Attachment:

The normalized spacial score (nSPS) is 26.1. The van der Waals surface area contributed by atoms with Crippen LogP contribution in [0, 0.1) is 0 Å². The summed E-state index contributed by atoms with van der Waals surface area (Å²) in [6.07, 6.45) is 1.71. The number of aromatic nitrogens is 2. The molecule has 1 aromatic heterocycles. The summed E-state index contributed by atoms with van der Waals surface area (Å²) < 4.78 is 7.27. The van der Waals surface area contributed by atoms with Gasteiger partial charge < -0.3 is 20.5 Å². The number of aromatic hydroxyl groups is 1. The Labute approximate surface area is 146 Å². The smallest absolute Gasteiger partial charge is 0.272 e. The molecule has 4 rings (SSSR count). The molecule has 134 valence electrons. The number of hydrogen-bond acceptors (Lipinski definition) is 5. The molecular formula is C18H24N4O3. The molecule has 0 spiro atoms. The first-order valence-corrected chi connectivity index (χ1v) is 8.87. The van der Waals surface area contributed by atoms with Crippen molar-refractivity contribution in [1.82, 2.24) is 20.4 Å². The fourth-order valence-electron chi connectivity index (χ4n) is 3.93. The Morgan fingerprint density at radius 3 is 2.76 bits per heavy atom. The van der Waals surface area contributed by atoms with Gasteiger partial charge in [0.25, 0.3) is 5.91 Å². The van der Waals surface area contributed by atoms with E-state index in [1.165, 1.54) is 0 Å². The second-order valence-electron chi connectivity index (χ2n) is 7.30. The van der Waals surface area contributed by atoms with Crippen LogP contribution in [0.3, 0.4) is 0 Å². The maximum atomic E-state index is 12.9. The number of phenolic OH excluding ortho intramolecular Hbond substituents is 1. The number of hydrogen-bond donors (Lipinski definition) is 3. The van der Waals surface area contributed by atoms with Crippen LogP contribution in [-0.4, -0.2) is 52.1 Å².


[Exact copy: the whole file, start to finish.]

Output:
The normalized spacial score (nSPS) is 26.1. The van der Waals surface area contributed by atoms with Crippen LogP contribution in [0, 0.1) is 0 Å². The summed E-state index contributed by atoms with van der Waals surface area (Å²) in [6.07, 6.45) is 1.71. The number of aromatic nitrogens is 2. The molecule has 1 aromatic heterocycles. The summed E-state index contributed by atoms with van der Waals surface area (Å²) < 4.78 is 7.27. The van der Waals surface area contributed by atoms with Gasteiger partial charge < -0.3 is 20.5 Å². The number of aromatic hydroxyl groups is 1. The Labute approximate surface area is 146 Å². The smallest absolute Gasteiger partial charge is 0.272 e. The molecule has 4 rings (SSSR count). The molecule has 134 valence electrons. The number of hydrogen-bond acceptors (Lipinski definition) is 5. The molecular formula is C18H24N4O3. The molecule has 0 spiro atoms. The first-order valence-corrected chi connectivity index (χ1v) is 8.87. The van der Waals surface area contributed by atoms with Crippen molar-refractivity contribution in [1.82, 2.24) is 20.4 Å². The fourth-order valence-electron chi connectivity index (χ4n) is 3.93. The Morgan fingerprint density at radius 3 is 2.76 bits per heavy atom. The van der Waals surface area contributed by atoms with Gasteiger partial charge in [0.25, 0.3) is 5.91 Å². The van der Waals surface area contributed by atoms with E-state index in [1.165, 1.54) is 0 Å². The second-order valence-electron chi connectivity index (χ2n) is 7.30. The van der Waals surface area contributed by atoms with Crippen LogP contribution in [0.3, 0.4) is 0 Å². The maximum atomic E-state index is 12.9. The number of phenolic OH excluding ortho intramolecular Hbond substituents is 1. The number of hydrogen-bond donors (Lipinski definition) is 3. The van der Waals surface area contributed by atoms with Crippen LogP contribution in [-0.4, -0.2) is 52.1 Å².